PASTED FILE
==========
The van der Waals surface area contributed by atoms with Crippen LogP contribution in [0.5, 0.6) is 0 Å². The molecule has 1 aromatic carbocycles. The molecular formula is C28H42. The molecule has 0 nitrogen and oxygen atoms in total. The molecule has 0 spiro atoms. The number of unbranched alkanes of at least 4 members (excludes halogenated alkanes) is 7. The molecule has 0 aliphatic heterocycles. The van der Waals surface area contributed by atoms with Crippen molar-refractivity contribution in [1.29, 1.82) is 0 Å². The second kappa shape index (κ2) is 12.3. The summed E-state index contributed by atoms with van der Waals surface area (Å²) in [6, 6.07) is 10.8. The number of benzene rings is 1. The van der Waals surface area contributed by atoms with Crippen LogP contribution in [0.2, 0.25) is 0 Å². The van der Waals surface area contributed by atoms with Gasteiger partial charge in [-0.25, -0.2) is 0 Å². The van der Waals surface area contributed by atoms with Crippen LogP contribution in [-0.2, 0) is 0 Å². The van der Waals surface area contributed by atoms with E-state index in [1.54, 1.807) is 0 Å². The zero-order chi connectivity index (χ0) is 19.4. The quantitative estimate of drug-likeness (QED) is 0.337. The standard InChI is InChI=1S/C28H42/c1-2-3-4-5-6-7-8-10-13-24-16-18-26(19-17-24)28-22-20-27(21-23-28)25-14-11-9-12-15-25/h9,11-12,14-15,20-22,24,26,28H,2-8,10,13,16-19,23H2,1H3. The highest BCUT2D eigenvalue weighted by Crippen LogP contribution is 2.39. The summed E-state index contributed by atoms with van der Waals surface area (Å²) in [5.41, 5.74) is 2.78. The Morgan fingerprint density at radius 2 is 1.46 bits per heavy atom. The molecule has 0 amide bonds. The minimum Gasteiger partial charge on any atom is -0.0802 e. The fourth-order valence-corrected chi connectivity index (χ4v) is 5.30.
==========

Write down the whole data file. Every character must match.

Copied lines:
The van der Waals surface area contributed by atoms with Crippen LogP contribution in [0.5, 0.6) is 0 Å². The molecule has 1 aromatic carbocycles. The molecular formula is C28H42. The molecule has 0 nitrogen and oxygen atoms in total. The molecule has 0 spiro atoms. The number of unbranched alkanes of at least 4 members (excludes halogenated alkanes) is 7. The molecule has 0 aliphatic heterocycles. The van der Waals surface area contributed by atoms with Crippen molar-refractivity contribution in [1.29, 1.82) is 0 Å². The second kappa shape index (κ2) is 12.3. The summed E-state index contributed by atoms with van der Waals surface area (Å²) in [6, 6.07) is 10.8. The number of benzene rings is 1. The van der Waals surface area contributed by atoms with Crippen LogP contribution in [0.2, 0.25) is 0 Å². The van der Waals surface area contributed by atoms with Gasteiger partial charge in [-0.25, -0.2) is 0 Å². The van der Waals surface area contributed by atoms with Crippen LogP contribution in [-0.2, 0) is 0 Å². The van der Waals surface area contributed by atoms with E-state index in [1.54, 1.807) is 0 Å². The zero-order chi connectivity index (χ0) is 19.4. The quantitative estimate of drug-likeness (QED) is 0.337. The standard InChI is InChI=1S/C28H42/c1-2-3-4-5-6-7-8-10-13-24-16-18-26(19-17-24)28-22-20-27(21-23-28)25-14-11-9-12-15-25/h9,11-12,14-15,20-22,24,26,28H,2-8,10,13,16-19,23H2,1H3. The highest BCUT2D eigenvalue weighted by Crippen LogP contribution is 2.39. The summed E-state index contributed by atoms with van der Waals surface area (Å²) in [5.41, 5.74) is 2.78. The Morgan fingerprint density at radius 2 is 1.46 bits per heavy atom. The molecule has 0 amide bonds. The minimum Gasteiger partial charge on any atom is -0.0802 e. The fourth-order valence-corrected chi connectivity index (χ4v) is 5.30.